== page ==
The Halloween Collection of Sarah Hill
Model Sarah Hill is a former member of Houston Press's Gothic Council that we have previously described as Mary Poppins as imagined by Quentin Tarantino. She maintains an amazing collection of vintage Halloween memorabilia and spooky knickknacks. Thousands of items are carefully arranged all around her home, with hundreds more awaiting display space in her attic and office.
"I've loved Halloween since I was a kid, but not for the typical reason of getting to dress up," said Hill. "I'm attracted to things aesthetically. I find a lot of comfort in certain colors and visual aesthetics you see in a lot of Halloween stuff. Christmas stuff too, actually. I like to surround myself with these objects and just look at them. I don't know what it's like to be a drug addict, but this is my addiction. It makes me happy."
With the Halloween season in full bloom, we asked Hill to take us on a little tour of her collection, and found five of her most interesting items to feature.
The first exhibit was a vintage candy container from the 1960s that is a jack o' lantern on top of a clear black cat in which candy corn is stored. The candy in the container is actually the original candy corn that was packaged with the novelty. Jokingly, we asked Hill if she'd ever been tempted to try the ancient confections. She said no, one of the reasons being that when she received the item from eBay, the hollow base had been full of dead beetles who had become trapped while trying to get to the candy corn and died.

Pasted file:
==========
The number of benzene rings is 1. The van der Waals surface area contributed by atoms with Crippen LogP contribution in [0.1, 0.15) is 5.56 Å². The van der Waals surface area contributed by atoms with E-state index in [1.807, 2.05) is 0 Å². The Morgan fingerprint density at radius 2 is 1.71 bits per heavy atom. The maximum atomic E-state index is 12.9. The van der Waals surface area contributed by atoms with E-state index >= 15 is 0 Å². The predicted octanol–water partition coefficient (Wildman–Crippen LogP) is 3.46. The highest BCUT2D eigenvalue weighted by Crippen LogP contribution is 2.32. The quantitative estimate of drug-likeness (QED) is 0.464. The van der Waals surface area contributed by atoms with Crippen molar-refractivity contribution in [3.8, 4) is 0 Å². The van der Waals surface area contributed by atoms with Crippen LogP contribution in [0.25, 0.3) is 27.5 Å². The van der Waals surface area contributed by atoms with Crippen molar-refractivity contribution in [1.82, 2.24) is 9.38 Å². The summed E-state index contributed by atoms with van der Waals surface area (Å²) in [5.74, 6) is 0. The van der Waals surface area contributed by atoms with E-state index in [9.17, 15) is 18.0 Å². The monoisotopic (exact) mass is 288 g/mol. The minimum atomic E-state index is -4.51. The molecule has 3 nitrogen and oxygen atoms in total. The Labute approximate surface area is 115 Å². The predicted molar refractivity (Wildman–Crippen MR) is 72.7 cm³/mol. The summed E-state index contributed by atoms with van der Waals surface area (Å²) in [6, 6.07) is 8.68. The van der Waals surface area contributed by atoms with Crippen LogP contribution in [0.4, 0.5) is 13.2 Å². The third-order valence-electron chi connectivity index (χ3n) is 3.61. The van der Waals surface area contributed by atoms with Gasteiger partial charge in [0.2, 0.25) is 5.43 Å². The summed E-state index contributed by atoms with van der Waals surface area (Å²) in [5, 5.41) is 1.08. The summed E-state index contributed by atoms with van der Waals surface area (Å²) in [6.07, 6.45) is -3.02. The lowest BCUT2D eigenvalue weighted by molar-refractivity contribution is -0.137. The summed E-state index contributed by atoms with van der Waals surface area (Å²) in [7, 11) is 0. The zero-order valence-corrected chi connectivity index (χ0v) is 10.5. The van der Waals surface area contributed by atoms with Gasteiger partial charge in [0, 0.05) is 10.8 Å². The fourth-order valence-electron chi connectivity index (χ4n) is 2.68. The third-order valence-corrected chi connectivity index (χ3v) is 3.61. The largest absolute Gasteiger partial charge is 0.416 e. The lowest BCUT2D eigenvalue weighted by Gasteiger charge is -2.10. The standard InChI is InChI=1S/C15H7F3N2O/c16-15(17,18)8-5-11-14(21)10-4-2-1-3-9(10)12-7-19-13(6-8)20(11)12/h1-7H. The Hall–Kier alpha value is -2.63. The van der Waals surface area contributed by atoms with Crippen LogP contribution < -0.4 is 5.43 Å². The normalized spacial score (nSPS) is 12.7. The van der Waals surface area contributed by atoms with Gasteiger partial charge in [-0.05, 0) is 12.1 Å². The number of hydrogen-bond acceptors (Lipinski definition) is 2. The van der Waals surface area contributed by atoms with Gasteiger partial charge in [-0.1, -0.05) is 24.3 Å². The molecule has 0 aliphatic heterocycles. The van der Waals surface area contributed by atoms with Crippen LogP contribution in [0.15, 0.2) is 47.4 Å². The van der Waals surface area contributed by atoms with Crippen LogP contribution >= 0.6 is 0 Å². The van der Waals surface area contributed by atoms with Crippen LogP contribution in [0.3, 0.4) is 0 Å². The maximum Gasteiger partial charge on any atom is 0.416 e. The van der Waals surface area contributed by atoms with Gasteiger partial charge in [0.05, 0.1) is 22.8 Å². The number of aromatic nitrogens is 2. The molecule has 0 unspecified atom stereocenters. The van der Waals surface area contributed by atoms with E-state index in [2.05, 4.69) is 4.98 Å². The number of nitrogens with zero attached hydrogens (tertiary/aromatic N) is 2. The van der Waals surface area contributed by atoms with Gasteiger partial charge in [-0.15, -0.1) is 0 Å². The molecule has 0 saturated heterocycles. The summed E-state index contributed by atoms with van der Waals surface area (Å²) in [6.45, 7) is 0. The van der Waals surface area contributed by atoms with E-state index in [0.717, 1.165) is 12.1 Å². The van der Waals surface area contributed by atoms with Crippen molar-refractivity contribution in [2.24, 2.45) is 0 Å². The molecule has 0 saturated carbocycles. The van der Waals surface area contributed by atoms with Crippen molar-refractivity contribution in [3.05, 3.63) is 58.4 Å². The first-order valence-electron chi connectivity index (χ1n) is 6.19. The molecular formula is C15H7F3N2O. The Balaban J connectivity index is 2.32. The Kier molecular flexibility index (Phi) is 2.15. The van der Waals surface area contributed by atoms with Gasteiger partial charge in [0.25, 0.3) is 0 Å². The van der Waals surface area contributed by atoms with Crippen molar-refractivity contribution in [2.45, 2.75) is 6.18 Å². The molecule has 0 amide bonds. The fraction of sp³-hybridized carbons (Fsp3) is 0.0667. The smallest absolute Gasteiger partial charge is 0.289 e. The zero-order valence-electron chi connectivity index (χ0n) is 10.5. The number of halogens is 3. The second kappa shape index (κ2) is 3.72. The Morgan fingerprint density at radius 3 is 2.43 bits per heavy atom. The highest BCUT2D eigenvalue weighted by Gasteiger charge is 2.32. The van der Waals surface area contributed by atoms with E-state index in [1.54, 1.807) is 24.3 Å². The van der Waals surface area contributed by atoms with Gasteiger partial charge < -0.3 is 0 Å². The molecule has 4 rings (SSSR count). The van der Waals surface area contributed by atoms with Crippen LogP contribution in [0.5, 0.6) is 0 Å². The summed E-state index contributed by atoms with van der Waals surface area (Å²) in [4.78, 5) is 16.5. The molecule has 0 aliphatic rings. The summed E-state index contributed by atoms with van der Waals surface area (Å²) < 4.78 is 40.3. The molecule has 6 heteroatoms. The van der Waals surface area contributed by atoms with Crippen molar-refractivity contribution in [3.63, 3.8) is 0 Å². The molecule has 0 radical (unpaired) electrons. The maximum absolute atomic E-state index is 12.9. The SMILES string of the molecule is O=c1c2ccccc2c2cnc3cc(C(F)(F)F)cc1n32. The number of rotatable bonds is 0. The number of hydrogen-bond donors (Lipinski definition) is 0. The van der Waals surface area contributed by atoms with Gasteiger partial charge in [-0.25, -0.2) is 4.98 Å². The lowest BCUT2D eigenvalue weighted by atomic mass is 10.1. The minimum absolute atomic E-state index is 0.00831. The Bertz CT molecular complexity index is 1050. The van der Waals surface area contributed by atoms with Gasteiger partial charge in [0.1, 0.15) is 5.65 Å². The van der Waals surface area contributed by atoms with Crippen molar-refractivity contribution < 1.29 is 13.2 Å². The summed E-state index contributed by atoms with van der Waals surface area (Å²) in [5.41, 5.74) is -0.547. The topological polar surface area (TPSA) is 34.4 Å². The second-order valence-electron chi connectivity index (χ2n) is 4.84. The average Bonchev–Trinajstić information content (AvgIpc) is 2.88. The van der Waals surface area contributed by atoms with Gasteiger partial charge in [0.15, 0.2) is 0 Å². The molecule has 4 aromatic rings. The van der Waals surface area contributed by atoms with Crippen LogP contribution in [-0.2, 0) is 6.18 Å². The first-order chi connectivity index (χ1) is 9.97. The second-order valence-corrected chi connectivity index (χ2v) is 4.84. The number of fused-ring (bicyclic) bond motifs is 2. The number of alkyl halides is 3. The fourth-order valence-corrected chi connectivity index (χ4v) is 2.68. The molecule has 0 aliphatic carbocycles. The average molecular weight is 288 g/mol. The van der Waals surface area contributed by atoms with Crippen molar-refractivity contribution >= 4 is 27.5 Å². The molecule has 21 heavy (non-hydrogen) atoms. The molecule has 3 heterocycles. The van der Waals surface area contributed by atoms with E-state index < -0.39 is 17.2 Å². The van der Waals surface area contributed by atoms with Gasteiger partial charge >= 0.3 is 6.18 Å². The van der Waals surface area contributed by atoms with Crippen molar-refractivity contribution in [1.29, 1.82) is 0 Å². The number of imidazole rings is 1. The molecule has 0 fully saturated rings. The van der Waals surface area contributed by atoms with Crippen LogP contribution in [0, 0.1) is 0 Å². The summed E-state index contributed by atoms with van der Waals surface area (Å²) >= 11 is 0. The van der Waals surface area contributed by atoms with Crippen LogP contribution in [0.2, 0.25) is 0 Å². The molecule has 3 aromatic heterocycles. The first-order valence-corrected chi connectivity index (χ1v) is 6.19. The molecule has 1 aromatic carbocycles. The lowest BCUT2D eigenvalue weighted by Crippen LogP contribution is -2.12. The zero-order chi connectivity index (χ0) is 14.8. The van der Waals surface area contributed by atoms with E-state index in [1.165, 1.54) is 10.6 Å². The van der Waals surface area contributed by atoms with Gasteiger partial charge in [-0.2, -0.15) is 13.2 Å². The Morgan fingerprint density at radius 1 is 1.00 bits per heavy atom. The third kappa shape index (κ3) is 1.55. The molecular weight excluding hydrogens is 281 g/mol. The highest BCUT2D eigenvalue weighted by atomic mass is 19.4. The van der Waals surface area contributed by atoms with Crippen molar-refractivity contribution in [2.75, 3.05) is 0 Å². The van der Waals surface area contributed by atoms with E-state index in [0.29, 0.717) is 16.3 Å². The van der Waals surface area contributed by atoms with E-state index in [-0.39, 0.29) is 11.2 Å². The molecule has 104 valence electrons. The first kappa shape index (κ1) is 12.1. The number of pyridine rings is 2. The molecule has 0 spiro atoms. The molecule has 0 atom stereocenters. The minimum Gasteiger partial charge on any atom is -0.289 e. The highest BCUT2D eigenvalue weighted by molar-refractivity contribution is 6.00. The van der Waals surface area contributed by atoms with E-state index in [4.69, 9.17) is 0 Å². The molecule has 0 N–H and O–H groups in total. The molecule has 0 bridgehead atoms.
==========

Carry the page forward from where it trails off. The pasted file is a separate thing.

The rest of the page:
The candy should be perfectly safe regardless. The sugar acts as a preservative in most treats, ensuring that they never really spoil. We actually developed a taste for expired chocolate thanks to a disreputable vending machine supplier. Still, it almost certainly tastes terrible since it was manufactured half a century ago. Well, more terrible than candy corn usually tastes, anyway.
Hill's favorite things in her collection are Union Products blow moulds, the light-up plastic yard decorations that were popular until Walmart put the company out of business in 2006. They were the creation of Donald Featherstone, an Ig Noble Award-winning artist who was also the designer of the pink flamingo yard ornament. There are more than 100 of these rare and hard to find items in her collection, though she says her hoard is only an eighth of the size of a friend with similar tastes.
"I'd love to go up one day and put all of the blow moulds on my roof," she said. "It would really perk up the day of the people on the planes that are always overhead."
She next drew our attention to a liquor serving set from 1950s Japan meant to look like a poison decanter. Made of porcelain, there's a tremendous market for these items on eBay. They're a perfect companion to the Michter's Whiskey bottle shaped and painted like a witch riding a broomstick. Michter's Distillery was founded by Mennonite famers in the 18th century and produced a variety of liquors until it closed in 1989. They were famous for the variety of special liquor bottles including the witch on the next page, a football and the death mask of King Tuthankhamun.